FeaturedNationalVOLUME 18 ISSUE # 52

PSX surge: a bubble or long-term trend

The stellar performance of the Pakistan Stock Exchange over the past few weeks has surprised everyone, including the investors and market analysts. Recently, the KSE benchmark index set a new record high amid strong domestic buying and crossed the 55,000 level to close at 55,391.36 points, a historic high.

Generally, stock exchange lows and highs are supposed to have a direct relationship with the health of the economy. But in our case nothing significant has happened on the economic front to justify the continued bullish trend. Some people have ascribed the positive trend in the market to a reduction in Pakistan Investment Bonds yield. Others have cited a fall in the current account deficit and a decline in consumer price index-based inflation as reasons for the positive sentiments in the market.

But these factors do not sufficiently explain the sudden surge at the stock market. As we know, the national economy has been under stress for some time due to raging inflation, high unemployment and rising debt, with the IMF asking our financial managers to ‘do more’. So the question arises: Is the bullish trend a bubble or will it sustain in the days ahead? It is no secret that the Pakistani bourse is highly speculative and open to manipulation by a small number of key players. These players in control of a large proportion of KSE intermittently raise the market level and then bring it down, with the small investors being the main losers.

All governments in Pakistan are in the habit of claiming an uppish stock market as an indication of a strong economy. But this is a fallacy. It is well known that in the past on many occasions finance ministers manipulated the market by encouraging institutional buying or offering tax incentives to investors to pump money into the market. So a bullish market does not necessarily reflect the general trend in the economy nor does it influence the general public and their spending habits. Even in western countries it is comparatively well-to-do people who invest in the stock market, not the poor and those in lower income groups. Several pieces of research have established that it is basically a game of inflow and outflow of cash that the rich play in the stock market. Stock purchases have no direct bearing on the volume and quality of industrial production or the conduct of other businesses.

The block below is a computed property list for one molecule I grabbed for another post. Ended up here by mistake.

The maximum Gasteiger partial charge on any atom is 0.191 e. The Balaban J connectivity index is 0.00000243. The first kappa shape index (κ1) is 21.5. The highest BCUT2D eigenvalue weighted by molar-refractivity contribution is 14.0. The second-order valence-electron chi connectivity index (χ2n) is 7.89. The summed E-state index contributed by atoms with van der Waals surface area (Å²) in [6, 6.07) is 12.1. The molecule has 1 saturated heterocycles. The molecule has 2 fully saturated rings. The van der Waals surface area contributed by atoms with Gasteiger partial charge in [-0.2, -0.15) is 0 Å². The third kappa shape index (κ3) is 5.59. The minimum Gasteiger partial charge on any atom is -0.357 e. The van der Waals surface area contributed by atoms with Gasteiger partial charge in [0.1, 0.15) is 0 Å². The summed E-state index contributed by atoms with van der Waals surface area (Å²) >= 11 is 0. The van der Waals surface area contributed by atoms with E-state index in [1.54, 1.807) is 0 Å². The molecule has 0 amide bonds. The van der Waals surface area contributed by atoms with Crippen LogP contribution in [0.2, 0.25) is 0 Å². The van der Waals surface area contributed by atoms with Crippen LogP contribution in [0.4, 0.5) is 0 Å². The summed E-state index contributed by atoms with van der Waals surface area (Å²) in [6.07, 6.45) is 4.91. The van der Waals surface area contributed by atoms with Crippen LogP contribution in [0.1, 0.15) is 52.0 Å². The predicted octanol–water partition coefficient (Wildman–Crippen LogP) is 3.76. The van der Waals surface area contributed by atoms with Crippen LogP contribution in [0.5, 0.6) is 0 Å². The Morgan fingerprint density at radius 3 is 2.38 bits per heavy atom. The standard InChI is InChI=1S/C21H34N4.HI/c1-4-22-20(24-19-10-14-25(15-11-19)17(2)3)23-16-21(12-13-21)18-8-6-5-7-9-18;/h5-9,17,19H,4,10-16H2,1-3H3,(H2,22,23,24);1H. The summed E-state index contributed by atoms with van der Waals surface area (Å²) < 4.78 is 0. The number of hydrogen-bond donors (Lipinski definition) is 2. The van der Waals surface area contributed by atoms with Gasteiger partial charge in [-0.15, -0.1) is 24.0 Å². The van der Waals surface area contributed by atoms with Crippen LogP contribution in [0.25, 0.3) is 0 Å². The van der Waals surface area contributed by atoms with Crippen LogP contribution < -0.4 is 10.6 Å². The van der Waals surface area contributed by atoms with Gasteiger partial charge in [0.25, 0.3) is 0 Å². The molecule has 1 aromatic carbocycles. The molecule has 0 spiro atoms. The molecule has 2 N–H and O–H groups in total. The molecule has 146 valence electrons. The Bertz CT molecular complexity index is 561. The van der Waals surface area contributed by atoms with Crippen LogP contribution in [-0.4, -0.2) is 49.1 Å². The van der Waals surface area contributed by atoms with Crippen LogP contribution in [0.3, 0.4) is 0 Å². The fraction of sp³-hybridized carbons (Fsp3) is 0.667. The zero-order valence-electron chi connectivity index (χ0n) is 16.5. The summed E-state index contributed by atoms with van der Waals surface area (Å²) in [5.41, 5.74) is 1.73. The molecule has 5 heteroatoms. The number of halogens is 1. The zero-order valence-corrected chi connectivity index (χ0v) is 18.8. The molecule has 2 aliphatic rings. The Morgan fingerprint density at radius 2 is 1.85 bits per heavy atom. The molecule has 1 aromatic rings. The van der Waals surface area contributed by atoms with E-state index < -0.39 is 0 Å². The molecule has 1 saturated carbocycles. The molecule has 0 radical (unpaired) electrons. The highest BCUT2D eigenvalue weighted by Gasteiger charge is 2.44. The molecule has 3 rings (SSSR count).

It may be noted here that in the case of Pakistan, a small percentage of the population is active in the stock market, with the poor and the majority of lower and middle income earners not having enough resources to access the facility. What is more, the regulatory mechanism to oversee the working of the brokerage house is weak in Pakistan as compared to other countries. According to a report, India’s main regulator of stock exchange, the Securities and Exchange Board of India (SEBI), has achieved remarkable success in curtailing manipulative and speculative activities in the market.

A bugbear of the stock market is foreign portfolio investment which is prone to outflows at a moment’s notice. FPI is brittle money and can cause the collapse of a financial market as happened during the 1997 Asian financial crisis. Figures show that FPI was negative 30.1 million dollars during July-September 2022-23 asagainst plus 9.7 million dollars in the comparable period of this year. It is estimated that during the recent stock trading sessions, foreign investors were net sellers of shares amounting to about a million dollars.

As in other countries, in Pakistan too there is no linear alignment between the stock market and the economy in general. As such, Pakistan’s stock market cannot be cited as an indicator of economic revival. To put it another way, in the absence of other strong indicators, rising stock prices may indicate a temporary spurt or a speculative run but hardly a long term trend. According to some equity analysts and traders the prevailing bullish sentiment is driven by a crackdown on dollar smugglers and restrictions on the Afghan transit trade. In other words, the share prices have gone up because those who previously invested in dollars are now investing in the stock exchange. Some experts also attribute the heightened activities in the stock market to a flattening of the inflation curve and expectations of a cut in interest rates.

All in all, one has to be extra cautious in swimming with the trend and putting one’s hard earned money in the stock market. It is also the duty of the regulators to keep an eye on the market movement and ensure that the current surge in the market is not the handiwork of speculators who have often in the past attracted small investors and duped them.